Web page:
The California High-Speed Rail Authority (CHSRA) on April 28 certified the Final Environmental Impact Report/Environmental Impact Statement (EIR/EIS) for the approximately 90-mile San Jose to Merced section in Northern California, approving the project. The move “is a critical milestone that moves the project section closer to being ‘shovel ready’ for when pre-construction and construction funding becomes available,” CHSRA said.
“This action completes the environmental clearance for nearly 400 miles of the high-speed rail project’s 500-mile Phase 1 alignment from San Francisco to Los Angeles/Anaheim, including a contiguous stretch between Merced and Palmdale, plus January’s clearance of the Burbank to Los Angeles section,” CHSR said, calling the approval “the first certification of a project section environmental document in the Northern California region and the first in the San Francisco Bay Area.”
This project section will connect the existing construction in the Central Valley to San Jose’s Diridon Station, “slashing travel times and improving mobility in both regions,” CHSRA said. ”The high-speed rail system will make possible a trip from Fresno to San Jose in just one hour, compared to three hours by car today.”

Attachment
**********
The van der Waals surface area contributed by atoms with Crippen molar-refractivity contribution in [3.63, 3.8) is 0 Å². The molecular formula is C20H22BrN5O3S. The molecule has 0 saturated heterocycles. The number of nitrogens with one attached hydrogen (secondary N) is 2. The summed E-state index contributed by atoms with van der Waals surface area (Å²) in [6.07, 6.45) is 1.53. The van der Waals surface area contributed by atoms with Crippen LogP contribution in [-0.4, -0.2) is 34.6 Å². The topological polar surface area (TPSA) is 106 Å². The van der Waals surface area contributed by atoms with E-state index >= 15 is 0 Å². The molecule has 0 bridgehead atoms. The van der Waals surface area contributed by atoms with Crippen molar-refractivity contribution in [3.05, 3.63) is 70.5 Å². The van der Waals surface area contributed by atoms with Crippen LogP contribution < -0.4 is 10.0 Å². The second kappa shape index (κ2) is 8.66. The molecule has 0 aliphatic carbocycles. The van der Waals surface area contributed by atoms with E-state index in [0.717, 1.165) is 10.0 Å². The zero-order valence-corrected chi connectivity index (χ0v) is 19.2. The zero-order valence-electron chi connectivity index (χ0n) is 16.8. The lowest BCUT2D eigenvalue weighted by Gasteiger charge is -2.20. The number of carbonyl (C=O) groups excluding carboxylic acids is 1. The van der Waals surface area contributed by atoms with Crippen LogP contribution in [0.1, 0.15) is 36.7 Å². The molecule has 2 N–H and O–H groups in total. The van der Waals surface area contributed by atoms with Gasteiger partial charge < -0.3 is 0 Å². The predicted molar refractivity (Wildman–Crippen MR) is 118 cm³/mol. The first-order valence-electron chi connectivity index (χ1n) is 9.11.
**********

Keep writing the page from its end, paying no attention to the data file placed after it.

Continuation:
The EIR/EIS certification “represents another major milestone and brings us one step closer to delivering high-speed rail between the Silicon Valley and the Central Valley,” CHSRA CEO Brian Kelly said. “The Authority is poised to make the vision of high-speed rail in the Bay Area a reality. We look forward to continued collaboration with our federal, state and local partners to advance the project in Northern California.”
The CHSRA Board of Directors selected Alternative 4 as the approved project alignment among the four alignment alternatives studied. This alternative “modernizes and electrifies the existing rail corridor between San Jose and Gilroy, allowing for both high-speed rail and Caltrain service,” CHSRA noted.East of Gilroy, the alignment includes more than 15 miles of tunnels through the Pacheco Pass in the Diablo Range. The CHSRA Board is expected to consider certification for the final environmental document for the San Francisco to San Jose project section this summer.